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Cantrefi of Medieval Wales
Mediaeval kingdoms of Wales

Cyfeiliog was a medieval commote in the cantref of Cynan of the Kingdom of Powys. Cynan also contained the commote of Mawddwy.[1] Other sources refer to Cyfeiliog as a cantref in its own right, possibly as a result of Cynan being renamed for the largest commote within it.[2][3]

It bordered the cantrefi of Penllyn in the north, Caereinion in the east and Arwystli in the south-east. Its border in the north-east was with the cantref of Meirionydd in the Kingdom of Gwynedd, and its south-east border was with the cantref of Penweddig in the Kingdom of Ceredigion.[4]

After the death of Madog ap Maredudd, the last Prince of the whole of Powys, and his eldest son and heir in 1160, the kingdom was divided up between his surviving sons Gruffydd Maelor, Owain Fychan and Owain Brogyntyn, his nephew Owain Cyfeiliog and his half-brother Iorwerth Goch.[5] Cyfeiliog was inherited by Owain Cyfeiliog. He joined the Welsh alliance under Owain Gwynedd to resist the invasion of Henry II in 1165, but he changed his allegiance later and gradually gained control over a much larger area in the south of Powys, in particular by acquiring the territories of Iorwerth Goch and Owain Fychan. He passed his territories to his son Gwenwynwyn ap Owain in 1195 and they became known as Powys Wenwynwyn.[3]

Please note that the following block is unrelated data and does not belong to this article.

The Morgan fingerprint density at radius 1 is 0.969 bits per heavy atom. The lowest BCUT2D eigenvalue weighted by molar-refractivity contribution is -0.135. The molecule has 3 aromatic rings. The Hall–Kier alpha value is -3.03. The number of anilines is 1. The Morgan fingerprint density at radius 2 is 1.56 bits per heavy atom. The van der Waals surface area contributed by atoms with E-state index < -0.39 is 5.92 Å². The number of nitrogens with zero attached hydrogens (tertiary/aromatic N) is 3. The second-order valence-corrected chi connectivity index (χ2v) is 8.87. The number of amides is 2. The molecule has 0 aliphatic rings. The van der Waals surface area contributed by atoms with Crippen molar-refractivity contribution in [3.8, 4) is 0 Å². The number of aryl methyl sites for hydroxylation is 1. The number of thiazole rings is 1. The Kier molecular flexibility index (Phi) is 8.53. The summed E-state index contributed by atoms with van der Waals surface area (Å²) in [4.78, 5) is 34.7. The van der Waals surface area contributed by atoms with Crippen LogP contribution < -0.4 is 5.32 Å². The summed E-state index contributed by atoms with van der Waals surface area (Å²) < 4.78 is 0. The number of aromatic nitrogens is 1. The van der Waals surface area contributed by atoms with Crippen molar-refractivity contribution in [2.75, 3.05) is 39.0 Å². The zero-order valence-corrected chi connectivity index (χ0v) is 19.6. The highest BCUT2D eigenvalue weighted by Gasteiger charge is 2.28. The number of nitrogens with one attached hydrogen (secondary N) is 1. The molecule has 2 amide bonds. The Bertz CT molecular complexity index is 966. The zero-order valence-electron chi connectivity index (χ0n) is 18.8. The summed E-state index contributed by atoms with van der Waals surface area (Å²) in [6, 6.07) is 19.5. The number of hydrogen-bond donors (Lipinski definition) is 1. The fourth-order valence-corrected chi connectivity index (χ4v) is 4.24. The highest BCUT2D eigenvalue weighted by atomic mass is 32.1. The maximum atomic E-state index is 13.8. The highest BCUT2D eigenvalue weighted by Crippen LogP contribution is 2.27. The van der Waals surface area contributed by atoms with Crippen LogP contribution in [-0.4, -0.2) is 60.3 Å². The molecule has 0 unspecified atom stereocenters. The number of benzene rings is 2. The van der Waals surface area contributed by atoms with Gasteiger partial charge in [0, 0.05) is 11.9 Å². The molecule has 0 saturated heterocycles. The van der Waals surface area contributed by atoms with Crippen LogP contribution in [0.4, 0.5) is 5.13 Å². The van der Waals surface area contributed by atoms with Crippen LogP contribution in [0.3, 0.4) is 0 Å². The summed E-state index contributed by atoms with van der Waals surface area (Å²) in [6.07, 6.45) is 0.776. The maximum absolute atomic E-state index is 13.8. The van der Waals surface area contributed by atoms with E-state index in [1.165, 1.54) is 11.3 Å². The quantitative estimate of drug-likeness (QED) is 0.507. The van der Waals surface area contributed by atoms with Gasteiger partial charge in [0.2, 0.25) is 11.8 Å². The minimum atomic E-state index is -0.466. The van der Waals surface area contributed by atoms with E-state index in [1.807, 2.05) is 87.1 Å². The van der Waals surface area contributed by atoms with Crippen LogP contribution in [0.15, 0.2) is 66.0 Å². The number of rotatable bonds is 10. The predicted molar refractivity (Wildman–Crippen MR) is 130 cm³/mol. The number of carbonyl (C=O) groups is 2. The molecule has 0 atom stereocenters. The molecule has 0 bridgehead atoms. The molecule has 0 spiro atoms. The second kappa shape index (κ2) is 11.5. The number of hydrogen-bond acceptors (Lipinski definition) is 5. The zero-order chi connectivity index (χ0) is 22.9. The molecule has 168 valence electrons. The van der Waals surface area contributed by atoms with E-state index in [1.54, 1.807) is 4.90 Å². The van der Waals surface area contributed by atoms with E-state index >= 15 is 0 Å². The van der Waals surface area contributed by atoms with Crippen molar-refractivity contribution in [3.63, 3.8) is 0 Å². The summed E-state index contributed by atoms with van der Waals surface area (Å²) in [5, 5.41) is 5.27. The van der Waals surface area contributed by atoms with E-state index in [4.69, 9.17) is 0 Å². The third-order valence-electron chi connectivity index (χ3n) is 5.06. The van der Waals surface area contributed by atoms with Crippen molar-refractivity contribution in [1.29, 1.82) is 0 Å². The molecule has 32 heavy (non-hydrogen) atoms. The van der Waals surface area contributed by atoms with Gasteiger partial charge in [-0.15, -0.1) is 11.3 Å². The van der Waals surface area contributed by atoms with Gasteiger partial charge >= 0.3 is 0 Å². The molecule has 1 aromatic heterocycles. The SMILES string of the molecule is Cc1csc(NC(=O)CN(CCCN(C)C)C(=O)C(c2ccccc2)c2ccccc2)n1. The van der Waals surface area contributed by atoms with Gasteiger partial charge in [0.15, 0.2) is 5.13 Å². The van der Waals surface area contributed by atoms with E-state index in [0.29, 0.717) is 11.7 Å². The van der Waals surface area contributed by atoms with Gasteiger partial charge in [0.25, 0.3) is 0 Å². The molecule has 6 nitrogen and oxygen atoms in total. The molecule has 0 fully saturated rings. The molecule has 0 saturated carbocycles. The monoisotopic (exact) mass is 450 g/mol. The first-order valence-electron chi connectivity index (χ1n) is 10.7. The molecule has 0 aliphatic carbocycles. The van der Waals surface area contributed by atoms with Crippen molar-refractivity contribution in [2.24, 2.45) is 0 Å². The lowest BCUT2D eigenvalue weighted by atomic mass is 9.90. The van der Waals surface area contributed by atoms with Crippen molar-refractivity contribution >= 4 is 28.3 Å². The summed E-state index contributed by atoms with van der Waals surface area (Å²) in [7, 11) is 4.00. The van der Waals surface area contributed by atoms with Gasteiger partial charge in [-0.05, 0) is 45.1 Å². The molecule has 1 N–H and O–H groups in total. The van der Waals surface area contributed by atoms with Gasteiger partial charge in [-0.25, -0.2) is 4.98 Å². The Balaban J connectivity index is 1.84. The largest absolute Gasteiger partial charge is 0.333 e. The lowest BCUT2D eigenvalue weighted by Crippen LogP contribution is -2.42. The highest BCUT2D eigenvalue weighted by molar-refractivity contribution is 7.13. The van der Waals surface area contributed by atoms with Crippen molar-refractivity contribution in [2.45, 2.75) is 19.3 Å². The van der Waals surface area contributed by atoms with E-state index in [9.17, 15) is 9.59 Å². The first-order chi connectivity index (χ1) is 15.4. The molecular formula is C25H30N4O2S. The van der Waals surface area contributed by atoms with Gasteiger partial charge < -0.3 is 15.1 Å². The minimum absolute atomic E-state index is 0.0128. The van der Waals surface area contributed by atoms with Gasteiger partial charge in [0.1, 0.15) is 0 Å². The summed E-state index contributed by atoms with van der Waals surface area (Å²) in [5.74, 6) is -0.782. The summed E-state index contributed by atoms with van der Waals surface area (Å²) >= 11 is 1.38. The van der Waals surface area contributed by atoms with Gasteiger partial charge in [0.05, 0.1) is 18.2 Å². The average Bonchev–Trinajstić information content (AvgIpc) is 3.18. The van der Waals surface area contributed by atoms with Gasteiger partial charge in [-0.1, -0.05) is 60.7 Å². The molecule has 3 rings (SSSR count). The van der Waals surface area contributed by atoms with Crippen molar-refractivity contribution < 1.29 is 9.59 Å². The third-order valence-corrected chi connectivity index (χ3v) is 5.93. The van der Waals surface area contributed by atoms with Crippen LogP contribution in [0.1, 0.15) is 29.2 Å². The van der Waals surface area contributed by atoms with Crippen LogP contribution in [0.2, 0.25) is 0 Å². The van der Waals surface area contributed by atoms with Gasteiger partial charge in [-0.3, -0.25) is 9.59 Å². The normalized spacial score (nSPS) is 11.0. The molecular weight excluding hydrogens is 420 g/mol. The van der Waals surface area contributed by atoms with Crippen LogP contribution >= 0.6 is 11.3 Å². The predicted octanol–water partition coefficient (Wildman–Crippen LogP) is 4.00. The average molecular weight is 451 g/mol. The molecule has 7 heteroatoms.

1. ^ Thomas, Thomas (1822). Memoirs of Owen Glendower. Haverfordwest: Joseph Potter. p. xii. 
  2. ^ Wolcott, Darrell. "THE FLORUIT OF EINION AP SEISYLLT". 
  3. ^ a b Pryce, Huw, ed. (2005). The Acts of Welsh Rulers: 1120-1283. University of Wales Press. p. 41. 
  4. ^ Rees, William (1951). An Historical Atlas of Wales from Early to Modern Times. Faber & Faber. 
  5. ^ Ashley, Mike (2012). The Mammoth Book of British Kings and Queens. Hachette.